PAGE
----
It would have been difficult to predict the magnitude of open source’s role in today’s platforms and the explosion of choice on offer in today’s computing world thanks to its massive adoption. On the industry side, IBM’s purchase of Linux giant Red Hat this year for an astounding $34 billion has come as an even bigger surprise.
The state of open source in 2018, and especially, the IBM’s Red Hat purchase, were discussed in this podcast with Rachel Stephens, an analyst with of RedMonk, and Michael Coté, director, marketing, at Pivotal Software, hosted by Libby Clark, editorial director, and Alex Williams, founder and editor-in-chief, of The New Stack.
Indeed, 2018 is even being touted at the “year of open source” in many circles, Stephens said. “The mega acquisitions and just tends to really validate open-source as the method of building in the future and as a viable approach for building your stack. And I think, at the same time, we contrast that with some kind of clouds on the horizon in terms of the growing tension between an ability to run an open source business in the face of cloud providers.”
Stephens said Red Hat was a well-recognized acquisition target, but the price of $34 billion IBM paid for the company surprised many.
“The price that IBM paid I think, was substantial and I think that it will be interesting to see how it comes together. If you combine the open source ethos and the go-to-market cloud opportunity that Red Hat has with OpenShift combined with IBM’s sales machine, I think that could be good,” Stephens said. “There’s also a substantial amount of risk, such as an overlap in the portfolio, which is definitely some concern, especially on the Red Hat side of the cultural fit. So, I think it will be interesting to see how it plays out.”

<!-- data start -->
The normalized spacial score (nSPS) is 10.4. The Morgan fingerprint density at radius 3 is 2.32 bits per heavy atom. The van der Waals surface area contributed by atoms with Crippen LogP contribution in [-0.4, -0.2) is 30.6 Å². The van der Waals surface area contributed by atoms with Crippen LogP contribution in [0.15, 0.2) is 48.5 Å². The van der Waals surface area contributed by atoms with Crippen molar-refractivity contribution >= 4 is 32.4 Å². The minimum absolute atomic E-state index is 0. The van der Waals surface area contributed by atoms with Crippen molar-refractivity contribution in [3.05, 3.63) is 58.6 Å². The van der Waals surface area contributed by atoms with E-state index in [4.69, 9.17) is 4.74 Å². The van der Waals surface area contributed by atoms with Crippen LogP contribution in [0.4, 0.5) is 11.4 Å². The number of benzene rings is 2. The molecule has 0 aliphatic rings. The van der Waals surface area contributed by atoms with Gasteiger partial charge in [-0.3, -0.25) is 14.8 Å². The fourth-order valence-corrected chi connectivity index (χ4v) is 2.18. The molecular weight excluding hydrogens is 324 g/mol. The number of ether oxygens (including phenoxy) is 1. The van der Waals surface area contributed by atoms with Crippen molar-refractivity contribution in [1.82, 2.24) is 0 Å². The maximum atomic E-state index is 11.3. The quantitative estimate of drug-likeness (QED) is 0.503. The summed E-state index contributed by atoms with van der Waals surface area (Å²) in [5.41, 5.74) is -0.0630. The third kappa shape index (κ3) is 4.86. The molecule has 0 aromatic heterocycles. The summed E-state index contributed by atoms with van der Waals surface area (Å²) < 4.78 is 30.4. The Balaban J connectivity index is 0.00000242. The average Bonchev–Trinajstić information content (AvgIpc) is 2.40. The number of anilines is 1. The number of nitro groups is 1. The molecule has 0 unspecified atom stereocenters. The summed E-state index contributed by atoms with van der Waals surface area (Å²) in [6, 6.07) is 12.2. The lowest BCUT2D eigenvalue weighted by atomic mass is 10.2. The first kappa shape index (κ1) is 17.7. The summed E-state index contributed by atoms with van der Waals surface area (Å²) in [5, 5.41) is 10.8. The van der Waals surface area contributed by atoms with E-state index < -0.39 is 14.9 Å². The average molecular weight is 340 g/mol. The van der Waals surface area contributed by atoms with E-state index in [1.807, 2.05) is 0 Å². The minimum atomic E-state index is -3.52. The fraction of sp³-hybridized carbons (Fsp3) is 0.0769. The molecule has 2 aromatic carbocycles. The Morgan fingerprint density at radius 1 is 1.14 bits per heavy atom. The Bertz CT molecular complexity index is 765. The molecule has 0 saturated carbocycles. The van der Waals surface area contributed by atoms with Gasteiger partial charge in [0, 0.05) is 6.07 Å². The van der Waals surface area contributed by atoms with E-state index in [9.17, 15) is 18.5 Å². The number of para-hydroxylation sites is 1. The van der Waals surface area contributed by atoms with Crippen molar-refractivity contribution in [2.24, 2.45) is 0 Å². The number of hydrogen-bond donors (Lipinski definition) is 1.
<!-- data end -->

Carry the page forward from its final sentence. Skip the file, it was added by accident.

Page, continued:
While noting Pivotal competes against Red Hat and “trying not to be biased;” Coté said Red Hat had “always seems like a tasty acquisition but they were just too big for anyone to acquire in a reason away.”
“They have a well-respected money-making set of stuff… and I guess to whipsaw around, there’s a whole bunch of new-style Kubernetes cloud whatever stuff going on, which I always care a great deal about working at Pivotal. But I think from an IBM perspective if there’s a company that knows how to make a lot of money out of operating systems for decades,” Coté said. “So, it’s a really synergistic fit in retrospect in that like IBM sells operating systems. Red Hat makes most of its money with operating systems in an incredibly large installed environment that works on long-term support and stuff.”
In this Edition:
1:22: What is the state of open source in 2018? What are some of your thoughts and observations?
9:42: The changes in the Kubernetes landscape this year.
18:02: What were the trends in serverless this year, and what was the role of Knative in that?
27:09: The renewed interest in the developer experience, CD tools, and automation.
30:45: Is there some other experience that should have developed out of CI/CD tools and Kubernetes this year?
34:24: Exploring the concept of tech ethics and what’s happened this year in terms of tech culture.
Red Hat is a sponsor of The New Stack.
Feature image via Pixabay.